Each employee’s ability to perform at their optimum levels of both mental and physical health is critical to organizational success. The results of a study at Charles Schwab underscores the important role that neuroscience may play in the future. The assessment of executive functioning used the Comprehensive Executive Function Inventory – Adult (CEFI-A), which measures nine areas of executive functioning. At the end of the program, the employees had an aggregate 17% overall improved executive functioning and increased work performance. Specific areas included:

  • 25% emotion regulation

  • 23% organization

  • 23% attention

  • 22% working memory

  • 15% inhibitory control

  • 14% initiation

  • 13% planning

  • 12% flexibility

  • 9% self-monitoring


The New Competitive Advantage?

Human success depends largely upon a healthy brain. Neuroscience is rapidly advancing our understanding that the brain may be balanced and optimized to provide greater efficiencies. Whether workplace demands are primarily mental or physical, the brain will be the largest contributor to employee accuracy, efficiency, and productivity.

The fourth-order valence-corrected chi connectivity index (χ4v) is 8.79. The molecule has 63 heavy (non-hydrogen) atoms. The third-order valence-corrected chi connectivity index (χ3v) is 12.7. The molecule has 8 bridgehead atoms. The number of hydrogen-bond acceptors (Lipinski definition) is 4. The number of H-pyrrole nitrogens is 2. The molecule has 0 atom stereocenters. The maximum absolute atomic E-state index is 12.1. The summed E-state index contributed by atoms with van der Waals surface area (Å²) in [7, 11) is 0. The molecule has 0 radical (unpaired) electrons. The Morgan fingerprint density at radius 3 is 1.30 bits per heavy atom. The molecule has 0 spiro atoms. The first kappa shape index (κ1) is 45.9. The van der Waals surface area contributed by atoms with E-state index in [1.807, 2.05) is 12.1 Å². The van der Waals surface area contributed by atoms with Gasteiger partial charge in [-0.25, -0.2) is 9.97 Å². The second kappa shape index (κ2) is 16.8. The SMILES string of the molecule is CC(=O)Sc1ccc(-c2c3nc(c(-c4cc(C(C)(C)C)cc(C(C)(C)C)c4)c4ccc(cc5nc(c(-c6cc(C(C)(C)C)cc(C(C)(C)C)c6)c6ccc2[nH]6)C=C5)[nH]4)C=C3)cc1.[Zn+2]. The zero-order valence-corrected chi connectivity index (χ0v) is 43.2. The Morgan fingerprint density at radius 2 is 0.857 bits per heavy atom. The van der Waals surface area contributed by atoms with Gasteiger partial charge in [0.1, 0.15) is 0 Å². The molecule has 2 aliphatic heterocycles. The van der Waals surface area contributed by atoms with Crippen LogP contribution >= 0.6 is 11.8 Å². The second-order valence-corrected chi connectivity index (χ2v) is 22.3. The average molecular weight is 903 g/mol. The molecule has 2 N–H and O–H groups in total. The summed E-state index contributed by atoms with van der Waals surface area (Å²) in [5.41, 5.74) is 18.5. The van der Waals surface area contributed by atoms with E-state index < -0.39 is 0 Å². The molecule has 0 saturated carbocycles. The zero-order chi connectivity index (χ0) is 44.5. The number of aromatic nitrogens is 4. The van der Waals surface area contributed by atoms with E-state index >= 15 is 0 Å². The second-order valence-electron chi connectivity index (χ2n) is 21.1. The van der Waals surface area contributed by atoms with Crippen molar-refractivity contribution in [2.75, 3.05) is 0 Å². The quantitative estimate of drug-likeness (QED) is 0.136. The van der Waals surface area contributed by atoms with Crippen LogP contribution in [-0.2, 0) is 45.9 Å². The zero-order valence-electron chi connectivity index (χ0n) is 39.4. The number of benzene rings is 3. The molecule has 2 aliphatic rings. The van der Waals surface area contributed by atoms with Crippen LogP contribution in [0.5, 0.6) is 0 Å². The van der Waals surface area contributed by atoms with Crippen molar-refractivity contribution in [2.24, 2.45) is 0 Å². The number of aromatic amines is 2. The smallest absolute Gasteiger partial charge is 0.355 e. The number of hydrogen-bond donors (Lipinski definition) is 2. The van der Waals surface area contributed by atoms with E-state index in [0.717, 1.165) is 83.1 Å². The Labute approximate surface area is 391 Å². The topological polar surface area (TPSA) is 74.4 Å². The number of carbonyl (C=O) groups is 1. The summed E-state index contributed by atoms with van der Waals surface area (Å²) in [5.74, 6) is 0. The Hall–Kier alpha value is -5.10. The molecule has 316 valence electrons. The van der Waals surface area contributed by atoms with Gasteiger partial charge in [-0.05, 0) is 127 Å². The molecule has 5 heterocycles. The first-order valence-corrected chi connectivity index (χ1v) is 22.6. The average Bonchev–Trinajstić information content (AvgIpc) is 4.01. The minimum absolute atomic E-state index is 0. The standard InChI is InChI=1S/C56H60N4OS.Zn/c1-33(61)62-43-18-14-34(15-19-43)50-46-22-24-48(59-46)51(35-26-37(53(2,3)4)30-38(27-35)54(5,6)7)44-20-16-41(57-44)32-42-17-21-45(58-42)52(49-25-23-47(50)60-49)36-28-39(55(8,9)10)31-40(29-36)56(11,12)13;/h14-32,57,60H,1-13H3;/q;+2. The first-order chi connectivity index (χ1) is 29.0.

It was well-illustrated in the Schwab experience that neuroscience can be utilized to provide employee improvement at work. During the program administered by Vitanya, all participants realized dramatic improvements at work, evidenced by three being promoted during the course of the program. The results of all the participants supported the position that brain performance enhanced workplace productivity and shows great potential to provide a value-added proposition for employees and companies alike in today’s competitive business environment.


References

Cable, D. (2019). Alive at work. Boston, MA: Harvard Business Review.


Forkner, C. (2019). The impact of neurofeedback on PTSD: A case study. Insights to a Changing World, 2019(2).


Hassed, C. (2008). Mindfulness, well-being and performance. Neuroleadership Journal, 1, 1-7.


Scarlett, H. (2016). Neuroscience for organizational change. Philadelphia, PA: Kogan Page.





Dr. Forkner is a research psychologist with Vitanya Brain Performance. He is involved in helping shape the future for business, education, and the community. His current research focuses on psychological studies, including relationships between assessment instruments and behaviors, neuroscience, and mental health and wellness.